#ParisCommuneAt150 | Women and the Paris Commune: The Struggle Continues

by Liza Maza


Greetings to everyone! Let me start this presentation by sharing with you Joan Hinton’s thoughts on living under socialism.  Joan Hinton was an American nuclear physicist who was involved in the Manhattan Project that developed the nuclear bomb. She  moved to China in 1948 on the eve of the founding of the People’s Republic of China  and took part in China’s  socialist construction. Describing her life in socialist China,  Joan  said:

“For 30 years in China I lived the future. Eventually socialism will certainly sweep capitalism off this earth and with it the oppression of all people including women.”

Seventy-eight years before the construction of socialism in China and 46 years before the victory of the  October Revolution  in the Soviet Union, the seed of socialism was actually first planted in Paris in 1871 by the working class,  by  the women and men who in the Paris Commune saw a glimpse of the future and for a moment , lived it :  a democratic state of the working class established through  the seizure of political power in Paris by the working class.  They defended this future with their lives. The future that involved the courageous  participation of women who took on different tasks in defense of a society they aspired for- a society where they are recognized and treated as equals, a truly democratic society governed by the working class.

I will focus my discussion on the legacy and lessons of the Paris Commune as they relate to women’s organizing and movement building and why it is important to carry forward the struggle for national and social liberation and for a  socialist future.  I will highlight the organized participation of women and the different tasks they performed in the revolution, in its defense and in the construction of a workers’ state and conclude by restating the validity of a socialist future and the need to broaden and strengthen the anti-imperialist and democatic struggles of the people where women take equal and important roles in this period of transition to the resurgence of the world proletarian revolution.

Women Organizing For the Commune

From the beginning when women rushed to the hills of Montmarte on March 18, 1871 and covered the cannons of the Parisian National Guard with their bodies to prevent their confiscation as ordered by Thiers, women were  active participants in the Paris Commune and played crucial and indispensable roles.   Even before  the Paris Commune, women from all walks of life were already organized in various clubs. Women joined the mixed clubs of men and women and the distinct women clubs where they discussed issues like women’s right to work, equal pay, right  to education and equality between men and women among others.  These clubs were rife with discussions on the situation of women at the time when women need the permission of their husbands to work and when they do work, women work 13 hours a day, six days a week; wages were lower than the standard of living and even if they add up their wages to the wages of their husbands, both their income will not be enough for everyday expenses.  This was why many women were pushed to prostitution. During the siege of Paris, food and other essentials were blocked and due to scarcity, provisions were rationed and women were the ones who had to endure the long lines to avail of food staples.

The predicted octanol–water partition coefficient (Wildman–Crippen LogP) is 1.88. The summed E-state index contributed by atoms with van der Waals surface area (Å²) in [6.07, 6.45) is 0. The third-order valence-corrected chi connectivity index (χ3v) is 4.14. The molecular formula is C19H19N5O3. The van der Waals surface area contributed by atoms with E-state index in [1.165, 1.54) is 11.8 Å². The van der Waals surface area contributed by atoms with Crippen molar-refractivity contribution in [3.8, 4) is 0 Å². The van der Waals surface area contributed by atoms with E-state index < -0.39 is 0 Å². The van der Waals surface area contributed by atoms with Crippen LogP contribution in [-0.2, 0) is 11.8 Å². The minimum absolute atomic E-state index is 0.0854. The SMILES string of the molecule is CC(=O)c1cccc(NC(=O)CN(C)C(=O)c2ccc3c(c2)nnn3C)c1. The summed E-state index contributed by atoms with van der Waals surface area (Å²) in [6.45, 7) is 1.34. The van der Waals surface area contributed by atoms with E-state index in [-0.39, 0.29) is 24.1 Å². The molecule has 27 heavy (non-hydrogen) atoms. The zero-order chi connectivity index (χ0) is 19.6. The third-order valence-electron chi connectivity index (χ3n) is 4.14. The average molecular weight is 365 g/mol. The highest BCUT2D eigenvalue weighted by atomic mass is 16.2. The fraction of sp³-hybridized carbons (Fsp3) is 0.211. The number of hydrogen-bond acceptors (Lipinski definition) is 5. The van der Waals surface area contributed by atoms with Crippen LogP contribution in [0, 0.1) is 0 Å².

This exploitative, oppressive and difficult situation would explain why women especially women of the  working class joined the revolution and set up the Paris Commune. This would explain why women in large numbers joined the women’s organizations that served as the backbone of the Commune.

Two of the significant women’s organizations at that time were the Women’s Vigilance Committees and the Union of Women for the Defense of Paris. The Women’s  Vigilance Committee which  was founded shortly before the Commune recruited ambulance nurses, helped the wives of soldiers, held workshops, sent women speakers to the clubs and hunted those who dodged the draft.  The Women’s Union meanwhile was organized during the Commune   by Nathalie Lemel and Elizabeth Dmitrieff  a socialist and a member of the First International who was sent by Marx to Paris  

to report on the events. The Women’s Union organized the working women     of Paris to defend the Commune and to fight for socialist mesures that would liberate women from exploitation and oppression.    The Union believed in the  abolition of gender inequality and that the ruling class used sex descrimination to maintain power.     The Union represented the most politically advanced working women and was the largest and most effective organization. It was organized city-wide, had a central committee and a paid executive committee. The leadership was democratically elected with a system of recall.

The women of the Commune demanded equal right to bear arms and participate in the revolution. They nursed the wounded , stacked up sandbags in the barricades and carried arms in the battlefields.  In response to the demand of women, prostitutes were  allowed to care for the wounded, a task previously frowned upon due to the belief that prostitutes were dirty.

The women contributed significantly in shaping the policies and measures drawn

up and undertaken by the commune in the areas of work and labor organization,

education, social life and social protection.  In the area of work and organization of

labor,  the women’s organizations set up workshops and work cooperatives for women to make products and uniforms needed in the balttlefield.  They  set up a system of product exchange and were already planning to set up a federal chamber of working women. At the time of the defeat of the Paris Commune, equal pay for men and women had been declared.

Education was seen as important for the emancipation of women.  The women were active in the Education Committee of the Commune that reformed the education system by organizing secular schools and a public education system that was scientific, mass-based and accessible to both girls and boys.